Environmental factors, species influence lungworm infection in snails


Giant African snails, HeÊ»eia, O’ahu; nearly 30% infected in the recent study. (Photo credit: Randi Rollins)

Different species of snails in Hawaii harbor varying amounts of infectious rat lungworm, the nematode (roundworm) known scientifically as Angiostrongylus cantonensis, which causes lungworm disease in rats. A recent study, conducted by a university of Hawaii to Mānoa’s graduate zoology student, found that environmental factors, such as precipitation, temperature, and the extent of green vegetation, influence rat lungworm infection in snails.

In an effort to advance research and treatments for lung worm disease in rats, researchers from EUH Mānoa formed the Mānoa Angiostrongylus research group, led by Robert cowie, teacher-researcher in EUH Mānoa School of Ocean and Earth Sciences and Technologies (SOEST). Randi Rollins, who conducted the study, works in Cowie’s lab.

“The snail’s ability to transmit rat lungworm depends on the environment and the host species, as human infection occurs primarily after ingestion of infected snails,” Rollins said.

little snail on hand
Ovachlamys fulgens on the researcher’s finger; 5% recently infected Oahu to study. (Photo credit: Randi Rollins)
Lungworms from adult male and female rats extracted from a rat (pen cap for size). (Photo credit: Randi Rollins)

In general, snails from rainy, cool, and green sites have higher infection levels than snails from dry, warm sites with less green vegetation. However, the prevalence of lungworm in rats does not increase at the same rate with the environment in all snail species. Some species, such as Veronicella cubensis, large brown slugs commonly seen after rain, have very low infection levels in hot, dry regions and moist, heavily vegetated areas. On the other hand, the rat lungworm is more prevalent in giant African snails in humid and cool areas than in hot and dry regions.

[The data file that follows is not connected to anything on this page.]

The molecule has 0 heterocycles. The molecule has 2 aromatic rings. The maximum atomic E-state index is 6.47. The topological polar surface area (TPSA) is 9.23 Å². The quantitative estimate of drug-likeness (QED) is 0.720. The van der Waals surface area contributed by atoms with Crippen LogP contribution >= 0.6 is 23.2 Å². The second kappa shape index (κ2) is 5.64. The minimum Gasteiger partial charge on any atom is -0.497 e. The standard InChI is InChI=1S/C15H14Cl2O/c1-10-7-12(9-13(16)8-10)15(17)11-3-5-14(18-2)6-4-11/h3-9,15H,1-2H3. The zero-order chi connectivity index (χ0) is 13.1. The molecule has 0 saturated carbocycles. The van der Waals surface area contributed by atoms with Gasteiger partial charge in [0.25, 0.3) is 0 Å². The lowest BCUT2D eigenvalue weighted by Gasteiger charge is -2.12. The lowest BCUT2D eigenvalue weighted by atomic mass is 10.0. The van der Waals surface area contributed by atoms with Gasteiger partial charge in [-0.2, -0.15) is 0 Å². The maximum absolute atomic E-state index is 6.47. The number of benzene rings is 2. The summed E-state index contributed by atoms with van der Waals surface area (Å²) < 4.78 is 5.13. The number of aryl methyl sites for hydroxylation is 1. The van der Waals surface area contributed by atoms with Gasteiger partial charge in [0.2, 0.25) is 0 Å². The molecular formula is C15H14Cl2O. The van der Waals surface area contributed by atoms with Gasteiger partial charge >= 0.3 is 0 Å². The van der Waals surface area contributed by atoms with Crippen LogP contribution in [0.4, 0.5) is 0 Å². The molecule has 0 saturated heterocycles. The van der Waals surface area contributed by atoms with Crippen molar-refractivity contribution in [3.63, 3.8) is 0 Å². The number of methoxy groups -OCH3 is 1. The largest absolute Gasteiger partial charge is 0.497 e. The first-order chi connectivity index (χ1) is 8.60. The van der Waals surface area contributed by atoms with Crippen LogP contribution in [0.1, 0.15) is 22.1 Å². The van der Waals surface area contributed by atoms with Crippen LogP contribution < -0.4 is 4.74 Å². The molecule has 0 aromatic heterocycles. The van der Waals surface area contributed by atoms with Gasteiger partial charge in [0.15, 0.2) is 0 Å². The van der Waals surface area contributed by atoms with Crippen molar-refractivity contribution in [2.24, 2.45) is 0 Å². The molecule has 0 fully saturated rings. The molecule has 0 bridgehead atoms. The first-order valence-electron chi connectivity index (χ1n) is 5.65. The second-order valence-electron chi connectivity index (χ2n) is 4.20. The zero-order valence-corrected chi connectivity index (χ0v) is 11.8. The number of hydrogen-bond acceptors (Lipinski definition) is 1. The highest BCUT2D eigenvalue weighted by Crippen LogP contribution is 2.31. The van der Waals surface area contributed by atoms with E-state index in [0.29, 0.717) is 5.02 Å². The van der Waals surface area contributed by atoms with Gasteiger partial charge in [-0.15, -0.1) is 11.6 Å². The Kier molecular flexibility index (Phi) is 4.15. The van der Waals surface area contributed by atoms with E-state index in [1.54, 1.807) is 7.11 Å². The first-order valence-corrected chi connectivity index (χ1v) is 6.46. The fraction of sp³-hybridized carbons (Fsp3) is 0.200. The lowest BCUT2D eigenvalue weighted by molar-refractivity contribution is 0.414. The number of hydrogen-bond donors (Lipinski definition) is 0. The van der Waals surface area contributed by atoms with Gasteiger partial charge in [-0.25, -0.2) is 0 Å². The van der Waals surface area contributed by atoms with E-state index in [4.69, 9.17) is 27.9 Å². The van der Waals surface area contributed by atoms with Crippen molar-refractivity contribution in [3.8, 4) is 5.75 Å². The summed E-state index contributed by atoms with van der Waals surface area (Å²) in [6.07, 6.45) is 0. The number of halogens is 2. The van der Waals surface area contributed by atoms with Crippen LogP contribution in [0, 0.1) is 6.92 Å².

“This interaction between host species and their environment highlights the importance of considering the ecology of species harboring agents causing zoonotic diseases,” said Rollins. “I strive to identify gaps in our knowledge that can create a safer environment Hawaii and a more informed public.

Collaboration in EUH

The Mānoa Angiostrongylus research group includes scientists from the John A. Burns School of Medicine, the College of Tropical Agriculture and Human Resources and SOESTPacific Bioscience Research Center.

“The aim of our group is to foster collaboration between Mānoa units and to highlight the important research on rat lungworm disease being conducted here at EUH Manoa, ”Cowie said.

Each year in Hawaii, Lung worm disease in rats is responsible for debilitating disease, sometimes resulting in death.

Over the past two years, researchers, including experts in environmental ecology, parasitology, zoology, and human and animal diseases, have published eight studies, sharing new findings and developing tips for diagnosing and treating the disease. The team compiled a comprehensive catalog of information on several Angiostrongylus species, including other species that cause human and animal disease; summary of rat lungworm disease and its treatment for veterinary professionals; reported canine cases of lungworm disease in rats for the first time in Hawaii; provided updated guidelines on the diagnosis and treatment of lung worm disease in rats; and is currently involved in a new drug discovery project to treat it.

This effort is an example of EUH Mānoa’s research excellence goal: to advance the research and creative work enterprise (PDF), one of the four objectives identified in the 2015-25 Strategic Plan (PDF), updated in December 2020.

For more information see SOESTthe website of.

–By Marcie Grabowski


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